"We just needed another solid idea," Hedden says.
That was in 1990, and things slowly changed for both director and writer. Hedden's work pulled him toward Los Angeles, where he went to work for Warner Brothers and wrote screenplays for indie films Bodies, Rest & Motion, Sleep With Me and Hi-Life. Although he was working on other projects, the one-acts still lived on, albeit in an unlikely locale. "We held readings in Roger's living room," says Johnson.
If a Manhattan cocktail party marked the beginning of Direct, the idea found its foothold on the floor of Hedden's modest West Hollywood apartment. It was there that Elisabeth Shue (Adventures in Babysitting, Leaving Las Vegas) reprised the role Sarah Jessica Parker had played in New York. A smattering of friends and colleagues—most from talent agency CAA—watched the double-bill from seat cushions on the floor. "It was only 30, 35 people squished into this room, but the reaction was great," says Johnson. "Our reaction was that this needed to continue."
"We just needed the third idea," says Hedden.
The third idea didn't come for another 10 years. In the meantime, while Hedden wrote in L.A., Johnson moved to Missoula in 1991, took over the Rep and began teaching at the University of Montana. In 1996 he co-founded the Missoula Colony, an annual workshop for playwrights, directors and actors, and continued to work regularly with Hedden.
Finally, in 2000, Hedden hatched an idea for a third one-act about a daytime soap opera director desperately trying to move into prime-time programming. The script debuted during a reading at the Colony in 2005.
"It was perfect because we had the film director and the Off-Broadway director, and now we had a good story based on a television director," says Johnson.
"I just needed the idea," says Hedden.
The last piece came together for a Missoula premiere when Johnson saw Jeff Medley. Johnson and Hedden had always envisioned a distinct and forceful actor playing the lead director roles. "Think Al Pacino," says Johnson.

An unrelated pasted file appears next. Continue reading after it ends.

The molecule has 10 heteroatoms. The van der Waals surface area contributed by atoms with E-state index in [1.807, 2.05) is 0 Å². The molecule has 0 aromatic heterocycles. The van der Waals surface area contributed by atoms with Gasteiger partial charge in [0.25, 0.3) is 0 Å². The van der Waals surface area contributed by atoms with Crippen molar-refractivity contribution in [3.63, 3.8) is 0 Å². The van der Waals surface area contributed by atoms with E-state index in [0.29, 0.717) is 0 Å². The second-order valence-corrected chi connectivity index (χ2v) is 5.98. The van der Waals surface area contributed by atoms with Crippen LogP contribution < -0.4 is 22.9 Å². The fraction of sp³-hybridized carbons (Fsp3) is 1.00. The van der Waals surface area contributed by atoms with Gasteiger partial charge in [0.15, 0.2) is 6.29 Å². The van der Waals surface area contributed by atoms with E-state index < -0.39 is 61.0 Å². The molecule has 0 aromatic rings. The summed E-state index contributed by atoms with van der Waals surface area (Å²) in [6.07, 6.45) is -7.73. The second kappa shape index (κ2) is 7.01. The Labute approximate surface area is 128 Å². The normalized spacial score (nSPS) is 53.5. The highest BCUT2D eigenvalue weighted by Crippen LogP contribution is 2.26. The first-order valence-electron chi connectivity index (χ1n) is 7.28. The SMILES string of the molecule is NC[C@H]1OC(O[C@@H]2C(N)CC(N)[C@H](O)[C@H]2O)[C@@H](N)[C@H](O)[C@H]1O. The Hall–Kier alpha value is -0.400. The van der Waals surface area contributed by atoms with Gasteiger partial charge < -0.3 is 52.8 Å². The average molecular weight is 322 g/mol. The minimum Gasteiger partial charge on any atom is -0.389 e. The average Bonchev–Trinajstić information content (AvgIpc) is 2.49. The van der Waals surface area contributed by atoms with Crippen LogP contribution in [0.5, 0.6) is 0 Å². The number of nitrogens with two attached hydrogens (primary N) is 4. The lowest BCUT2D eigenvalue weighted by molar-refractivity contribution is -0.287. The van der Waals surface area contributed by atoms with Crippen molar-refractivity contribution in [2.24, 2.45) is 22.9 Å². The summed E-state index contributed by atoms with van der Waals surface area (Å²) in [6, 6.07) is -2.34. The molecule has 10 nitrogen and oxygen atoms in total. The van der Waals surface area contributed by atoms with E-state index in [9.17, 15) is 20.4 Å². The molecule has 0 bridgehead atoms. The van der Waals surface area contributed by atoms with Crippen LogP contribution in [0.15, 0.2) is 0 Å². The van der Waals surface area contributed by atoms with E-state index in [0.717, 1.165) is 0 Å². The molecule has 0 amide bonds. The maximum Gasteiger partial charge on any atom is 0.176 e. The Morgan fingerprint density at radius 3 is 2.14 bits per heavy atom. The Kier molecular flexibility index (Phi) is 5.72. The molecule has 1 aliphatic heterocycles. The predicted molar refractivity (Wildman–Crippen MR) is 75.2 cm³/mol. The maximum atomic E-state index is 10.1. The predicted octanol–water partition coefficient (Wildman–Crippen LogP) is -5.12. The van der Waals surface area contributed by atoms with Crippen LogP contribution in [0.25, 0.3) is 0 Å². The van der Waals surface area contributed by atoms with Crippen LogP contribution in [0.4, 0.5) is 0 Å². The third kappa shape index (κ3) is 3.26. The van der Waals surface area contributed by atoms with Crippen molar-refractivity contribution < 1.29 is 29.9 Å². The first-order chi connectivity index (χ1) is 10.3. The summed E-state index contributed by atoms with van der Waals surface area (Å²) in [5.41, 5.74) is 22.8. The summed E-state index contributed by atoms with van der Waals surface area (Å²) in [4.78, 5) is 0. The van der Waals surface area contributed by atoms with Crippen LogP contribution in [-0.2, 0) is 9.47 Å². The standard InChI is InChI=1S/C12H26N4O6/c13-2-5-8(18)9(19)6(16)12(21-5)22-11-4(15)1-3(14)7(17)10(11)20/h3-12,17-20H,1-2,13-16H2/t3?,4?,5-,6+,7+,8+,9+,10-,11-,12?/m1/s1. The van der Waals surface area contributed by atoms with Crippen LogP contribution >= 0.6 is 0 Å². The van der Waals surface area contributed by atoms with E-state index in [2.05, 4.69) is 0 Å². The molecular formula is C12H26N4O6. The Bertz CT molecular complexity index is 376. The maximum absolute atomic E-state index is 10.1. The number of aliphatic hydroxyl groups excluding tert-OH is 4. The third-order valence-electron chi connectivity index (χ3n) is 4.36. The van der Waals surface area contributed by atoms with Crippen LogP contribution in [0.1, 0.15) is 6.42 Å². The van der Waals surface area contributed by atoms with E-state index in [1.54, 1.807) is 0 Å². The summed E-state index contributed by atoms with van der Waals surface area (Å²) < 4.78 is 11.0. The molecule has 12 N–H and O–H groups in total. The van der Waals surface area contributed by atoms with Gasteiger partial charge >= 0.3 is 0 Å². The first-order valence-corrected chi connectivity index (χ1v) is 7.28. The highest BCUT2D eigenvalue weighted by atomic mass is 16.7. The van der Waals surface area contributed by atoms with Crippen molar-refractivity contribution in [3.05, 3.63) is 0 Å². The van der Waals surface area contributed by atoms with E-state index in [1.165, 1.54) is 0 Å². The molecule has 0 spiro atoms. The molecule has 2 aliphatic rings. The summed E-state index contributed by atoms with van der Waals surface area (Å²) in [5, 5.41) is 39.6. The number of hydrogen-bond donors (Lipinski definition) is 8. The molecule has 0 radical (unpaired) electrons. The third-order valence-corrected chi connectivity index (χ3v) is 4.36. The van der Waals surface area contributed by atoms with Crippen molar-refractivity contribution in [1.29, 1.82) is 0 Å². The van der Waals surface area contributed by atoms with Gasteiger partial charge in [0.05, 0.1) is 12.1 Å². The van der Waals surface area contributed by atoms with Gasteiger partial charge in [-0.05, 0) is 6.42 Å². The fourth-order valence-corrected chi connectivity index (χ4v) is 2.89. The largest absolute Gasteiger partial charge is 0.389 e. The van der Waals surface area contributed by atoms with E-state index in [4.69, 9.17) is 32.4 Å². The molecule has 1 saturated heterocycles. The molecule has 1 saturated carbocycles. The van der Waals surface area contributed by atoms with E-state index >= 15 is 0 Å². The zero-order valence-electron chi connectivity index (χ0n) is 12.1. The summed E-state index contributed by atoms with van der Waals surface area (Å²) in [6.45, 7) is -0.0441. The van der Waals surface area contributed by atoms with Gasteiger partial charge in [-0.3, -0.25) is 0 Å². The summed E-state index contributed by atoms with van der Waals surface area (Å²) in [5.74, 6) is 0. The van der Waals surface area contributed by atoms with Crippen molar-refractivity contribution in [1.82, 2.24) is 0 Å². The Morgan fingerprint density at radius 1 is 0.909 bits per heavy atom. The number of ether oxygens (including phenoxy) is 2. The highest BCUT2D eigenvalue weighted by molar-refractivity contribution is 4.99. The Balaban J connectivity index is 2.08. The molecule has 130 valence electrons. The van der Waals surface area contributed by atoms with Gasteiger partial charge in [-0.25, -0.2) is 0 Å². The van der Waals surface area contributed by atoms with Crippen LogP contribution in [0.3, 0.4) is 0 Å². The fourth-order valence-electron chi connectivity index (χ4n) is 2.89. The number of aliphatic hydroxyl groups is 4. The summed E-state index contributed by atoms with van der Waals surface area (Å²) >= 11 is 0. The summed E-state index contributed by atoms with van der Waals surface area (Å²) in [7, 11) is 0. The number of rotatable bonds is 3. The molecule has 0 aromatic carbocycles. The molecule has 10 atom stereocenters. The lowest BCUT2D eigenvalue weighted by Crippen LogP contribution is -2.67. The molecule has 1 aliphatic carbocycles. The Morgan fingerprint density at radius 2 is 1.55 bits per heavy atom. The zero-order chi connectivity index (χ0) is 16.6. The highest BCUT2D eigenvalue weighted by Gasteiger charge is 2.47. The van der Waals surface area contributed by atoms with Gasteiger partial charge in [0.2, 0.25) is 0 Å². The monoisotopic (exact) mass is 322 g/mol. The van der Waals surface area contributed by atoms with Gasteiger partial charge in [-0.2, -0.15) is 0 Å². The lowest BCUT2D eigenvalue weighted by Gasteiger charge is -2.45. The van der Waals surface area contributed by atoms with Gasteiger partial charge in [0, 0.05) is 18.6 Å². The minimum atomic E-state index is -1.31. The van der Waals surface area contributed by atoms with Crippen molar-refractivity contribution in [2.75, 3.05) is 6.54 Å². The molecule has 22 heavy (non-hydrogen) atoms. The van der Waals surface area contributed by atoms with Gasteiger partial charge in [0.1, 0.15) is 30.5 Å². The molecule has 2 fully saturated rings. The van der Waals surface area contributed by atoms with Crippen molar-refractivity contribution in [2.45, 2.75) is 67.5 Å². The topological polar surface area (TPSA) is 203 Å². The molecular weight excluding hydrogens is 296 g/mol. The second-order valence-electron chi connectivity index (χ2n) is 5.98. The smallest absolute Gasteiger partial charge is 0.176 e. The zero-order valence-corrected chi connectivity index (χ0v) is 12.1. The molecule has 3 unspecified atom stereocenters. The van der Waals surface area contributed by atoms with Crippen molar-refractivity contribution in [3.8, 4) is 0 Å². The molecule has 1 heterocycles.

"Except Pacino is way too old now," says Hedden.
Medley stood out in local productions of Oliver!, One Flew Over the Cuckoo's Nest and The Rocky Horror Show.
"Jeff has that quality where you can't take your eyes off him while he's on stage, and that's the type of actor we needed," says Johnson. "It'll be a challenge for him."
For Johnson and Hedden, the challenge will be finally seeing something 23 years in the making come to fruition. Hedden, who spent last winter writing for television's "Criminal Minds," is still tinkering with two jokes that may be outdated. Johnson is already talking about where Direct could be produced next. When they stop to reflect, both sound relieved it's finally reached its premiere.
"It took a lot of work," says Johnson.
"And a lot of patience," says Hedden.
"And a lot of cocktails," says Johnson.
Just as the good ideas usually do.
Montana Rep Missoula stages Direct at the Masquer Theatre inside the PARTV Building on the UM campus Thu., Sept. 22– Sat., 24, and Tues., Sept. 27– Sat., Oct. 1, at 7:30 p.m. $11/Friday and Saturday shows $16/student rush $6.